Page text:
monitoring battery voltage. In one instance, the battery charg
US 8,350,522 B2
5
6
ing circuit 26 is capable of properly charging a lithium poly
Where each data line in this example can have any one of three
mer rechargeable cell having a nominal voltage of 3.7 volts
and a fully charged voltage of about 4.2 volts. This, of course,
is an example only as other types of battery chemistries and
up to nine different combinations of current capability to be
different states (here, Zero (0)V, 2.5V, and 5V), alloWing for
recognized.
In identifying the EPS 18, the EPS identi?cation decoder
associated battery charging circuitry can be used instead.
In one embodiment, the PD device 10, and in particular all
24 may indicate the maximum current capacity of a poWer
converter circuit 43 that is to deliver the current I. This infor
of its other poWer supplies (i.e., other than the ones that may
mation can be speci?ed to the battery charging circuit 26,
be deemed part of the battery charging circuit 26 itself) may
be poWered directly from the battery terminals, When the EPS
18 is not present. In other Words, the battery charging circuit
Which in turn can increase its current draW on the poWer line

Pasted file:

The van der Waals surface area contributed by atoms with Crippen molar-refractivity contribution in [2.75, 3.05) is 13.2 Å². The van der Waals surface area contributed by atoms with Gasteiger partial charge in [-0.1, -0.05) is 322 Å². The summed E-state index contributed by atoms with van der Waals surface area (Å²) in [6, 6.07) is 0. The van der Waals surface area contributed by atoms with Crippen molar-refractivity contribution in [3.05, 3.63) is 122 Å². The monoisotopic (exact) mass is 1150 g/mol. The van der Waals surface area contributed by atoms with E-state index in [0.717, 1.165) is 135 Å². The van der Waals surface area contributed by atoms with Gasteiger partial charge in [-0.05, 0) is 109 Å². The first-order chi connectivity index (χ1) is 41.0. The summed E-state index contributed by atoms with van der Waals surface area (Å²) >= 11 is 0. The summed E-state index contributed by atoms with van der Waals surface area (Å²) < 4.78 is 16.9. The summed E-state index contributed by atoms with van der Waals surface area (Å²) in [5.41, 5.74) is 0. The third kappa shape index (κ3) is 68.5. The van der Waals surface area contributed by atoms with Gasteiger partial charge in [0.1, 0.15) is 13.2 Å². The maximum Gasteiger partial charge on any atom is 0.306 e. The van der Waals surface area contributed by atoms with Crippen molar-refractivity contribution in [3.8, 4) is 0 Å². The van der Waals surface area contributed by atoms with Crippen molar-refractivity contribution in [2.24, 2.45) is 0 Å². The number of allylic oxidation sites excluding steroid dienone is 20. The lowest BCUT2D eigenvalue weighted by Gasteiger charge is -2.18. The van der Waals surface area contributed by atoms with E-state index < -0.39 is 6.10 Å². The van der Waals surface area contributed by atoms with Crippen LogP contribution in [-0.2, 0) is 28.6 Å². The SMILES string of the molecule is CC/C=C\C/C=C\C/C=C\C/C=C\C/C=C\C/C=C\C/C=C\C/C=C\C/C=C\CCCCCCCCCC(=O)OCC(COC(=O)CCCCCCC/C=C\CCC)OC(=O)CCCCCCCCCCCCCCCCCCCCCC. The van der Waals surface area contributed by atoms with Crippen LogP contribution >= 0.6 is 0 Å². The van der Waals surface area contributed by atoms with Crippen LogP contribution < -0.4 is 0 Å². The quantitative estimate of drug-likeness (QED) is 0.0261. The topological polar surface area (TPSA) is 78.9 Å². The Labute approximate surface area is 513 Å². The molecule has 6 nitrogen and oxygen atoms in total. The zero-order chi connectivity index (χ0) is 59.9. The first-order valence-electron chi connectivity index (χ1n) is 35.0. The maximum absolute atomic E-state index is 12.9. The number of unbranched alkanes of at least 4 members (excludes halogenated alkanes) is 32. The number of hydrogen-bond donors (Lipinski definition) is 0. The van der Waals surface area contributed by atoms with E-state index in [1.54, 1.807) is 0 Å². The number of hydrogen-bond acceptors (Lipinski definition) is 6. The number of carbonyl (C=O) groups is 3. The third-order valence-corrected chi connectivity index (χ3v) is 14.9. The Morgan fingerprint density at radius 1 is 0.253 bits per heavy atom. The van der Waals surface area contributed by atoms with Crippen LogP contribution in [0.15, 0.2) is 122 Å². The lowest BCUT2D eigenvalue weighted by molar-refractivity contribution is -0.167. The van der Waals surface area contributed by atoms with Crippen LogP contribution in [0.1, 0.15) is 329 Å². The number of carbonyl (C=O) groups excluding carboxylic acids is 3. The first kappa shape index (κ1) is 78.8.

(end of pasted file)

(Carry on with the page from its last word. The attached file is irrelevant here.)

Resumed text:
P to the speci?ed limit. Note that since there may be several
different types of EPS 18 that can be coupled to the PD 10,
Where each type of EPS may have a different current limit, the
26 in this case acts like a diode betWeen its in and out termi
nals: When the EPS 18 is present, the battery charging circuit
26 supplies poWer to not just the battery but also all other
EPS identi?cation decoder 24 Will enable the battery charg
ing circuit 26 to adapt to the different current limits. Thus, the
poWer supply circuits of the PD 10, on the same poWer supply
rail as shoWn in FIG. 2; and When the EPS 18 is absent, the
battery charging circuit 26 is essentially an open circuit so
consumer or end user of the PD 10 can be assured that the
battery Will be charged at the fastest possible rate, regardless
that poWer supply rail is fed directly by the battery.
The battery charging circuit 26 may have the additional
function of acting as a programmable current limiter to the
poWer line. For example, it could limit the max current on the
20
the EPS 18 is identi?ed using its corresponding “maximum
P line to l A (pursuant to instructions from the control logic
30 and the EPS identi?cation decoder 24), and distribute the
l A as folloWs: about 0.8 A for charging the battery and the
poWer” or “poWer capability”.
The PD-side controller 3, and in particular its control logic
30, on the basis of having determined that the connector 20 is
rest (about 0.2 A) for running the other poWer supplies of the
coupled to the EPS 18 and that the max current or available